Is a Hardtop Convertible Better Than a Soft Top?

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If you’re considering a convertible as your next car, you may be asking yourself whether a hardtop convertible better than a soft top convertible. Both are genuine options to think about when making your next purchase.

At first glance, they seem comparable because both convertibles offer open-air motoring with the option of protection from the elements. When you start comparing the two, however, it becomes evident that each type of convertible has its benefits and drawbacks.

So, is a hardtop convertible better than a soft top?

A hardtop convertible is preferable to a soft top convertible in most situations thanks to the roof’s robustness, the additional security it offers, and better sound insulation. However, hardtops do tend to cost more than their soft top counterparts.

But what are the main pros and cons of each type of convertible?

What are the benefits of a hardtop convertible?

A hardtop convertible has a roof that is typically made of metal, which tends to fold automatically at the touch of a button. Metal roofs don’t require any manual folding or unfolding which makes them very easy to operate.

They also offer better sound insulation compared with soft top convertibles, which is especially handy for those who regularly drive on the freeway or motorway at higher speeds.

BMW M3 Convertible
BMW M3 hardtop convertible with the roof retracted

Hardtops are also great for people who live in areas that experience variable weather conditions because they offer extra protection from the elements.

Hardtop convertibles roofs are very sturdy which helps the structural rigidity of the car when the roof is closed. Rigidity is generally the weak point of convertibles in general when compared to saloon or coupe alternatives.

What are the drawbacks of a hardtop convertible?

The biggest drawback of hardtop convertibles is the fact that they are generally more expensive than soft top convertibles. Hardtops and their associated folding mechanisms tend to be made using high-end, durable materials, which contributes to their cost.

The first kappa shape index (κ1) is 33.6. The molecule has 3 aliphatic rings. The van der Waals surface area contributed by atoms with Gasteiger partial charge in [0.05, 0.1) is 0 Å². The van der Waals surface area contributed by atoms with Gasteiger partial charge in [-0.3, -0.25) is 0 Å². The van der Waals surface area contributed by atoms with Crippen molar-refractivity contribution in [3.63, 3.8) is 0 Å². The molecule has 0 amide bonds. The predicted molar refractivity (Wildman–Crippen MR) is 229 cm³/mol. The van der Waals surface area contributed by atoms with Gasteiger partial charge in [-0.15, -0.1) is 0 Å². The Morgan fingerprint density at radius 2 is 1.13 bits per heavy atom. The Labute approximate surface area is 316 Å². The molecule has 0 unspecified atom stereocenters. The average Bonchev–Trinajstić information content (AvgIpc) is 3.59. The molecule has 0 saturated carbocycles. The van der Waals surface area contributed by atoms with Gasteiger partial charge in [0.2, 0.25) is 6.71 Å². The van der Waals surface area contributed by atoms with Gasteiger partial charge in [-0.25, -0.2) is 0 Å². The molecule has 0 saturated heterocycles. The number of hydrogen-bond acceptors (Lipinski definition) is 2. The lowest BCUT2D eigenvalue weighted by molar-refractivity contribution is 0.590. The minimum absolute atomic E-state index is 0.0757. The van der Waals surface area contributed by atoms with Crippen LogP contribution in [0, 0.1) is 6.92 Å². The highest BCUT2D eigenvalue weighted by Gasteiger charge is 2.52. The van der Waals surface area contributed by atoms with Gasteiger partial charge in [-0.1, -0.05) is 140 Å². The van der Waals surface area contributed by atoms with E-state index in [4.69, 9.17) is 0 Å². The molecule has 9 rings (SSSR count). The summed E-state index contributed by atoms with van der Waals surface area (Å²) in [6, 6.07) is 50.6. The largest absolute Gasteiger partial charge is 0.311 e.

Metal roofs can’t flex or bend like a soft top can, so they take up far more space than a foldable soft top, meaning less room in the back for luggage.

Hardtop convertible car
Hardtop convertibles can have complex folding mechanisms

A minor point, but one that may be important for some, is that hardtop roofs may take longer to close than their soft top counterparts as they are generally more complex and have more moving parts.

What are the benefits of a soft top convertible?

Soft tops are made out of cloth or vinyl and are therefore lighter than hardtops, and usually offer a simpler opening and closing mechanism.

This means they take up less space in the back than a hardtop when the roof is open making them a more practical solution, and they tend to be less expensive than hardtops.

Ferrari F430 convertible
Lightweight sports cars often utilize soft tops

Some convertible lovers find that soft top hoods are more stylish than their metal counterparts, although this is subjective. It’s certainly true that soft tops are sometimes offered in different colors to either correspond or contrast with the car’s bodywork.

What are the drawbacks of a soft top convertible?

The biggest drawback of soft top convertibles is that they are less secure than a hardtop. The fabric can easily be ripped and the top can be forced open by a thief.

They also offer less sound insulation than hardtops because they tend to be made from thinner materials that do not insulate noise as effectively. However, some modern soft tops do now offer excellent noise protection.

A major drawback with soft tops is that over time they can start to leak more than other types of convertible car roofs, especially if the car is left outside when it’s not in use.

Because of this, soft top roofs are harder to maintain than hardtops because they require special cleaning and weatherproofing solutions to be applied to them regularly.

Mazda MX-5s
Some soft tops need to be folded back manually

Cloth and vinyl roofs are not as sturdy as metal roofs, and some soft tops also require more work to operate since they have to be manually folded into position before you set off on your journey.

Which would we choose?

After looking at the pros and cons of each type of convertible, we would have to say that our preference is for hardtops. Although this choice does depend on the type of car.

Soft top roofs look great but they offer less protection than metal roofs, which makes them more likely to be damaged by the elements over time. Once a soft top roof is damaged, it’s very hard to fix without getting the whole thing replaced.

We also prefer having a roof that blends in with the car rather than one that makes it stand out, and metal roofs are not as likely to get dirty or stained compared to cloth or vinyl soft tops.

Finally, hardtops offer better protection from noise which is especially important for those regularly travelling long distances on high speed roads.

Despite this, we appreciate that soft tops definitely have their place. For example, in lightweight sports cars. When there is a need to save weight, or there isn’t much room for the roof to retract into, the soft top always wins.

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Adam Chinn writes about the intersecting worlds of classic cars, driving pleasure, and smart investment strategies. Starting his journey at 26, he’s proven that one doesn’t need to be wealthy to begin investing in classic cars.

Adam’s insights have been recognized on platforms such as MoneyInc, Swagger Magazine, and Top Speed.

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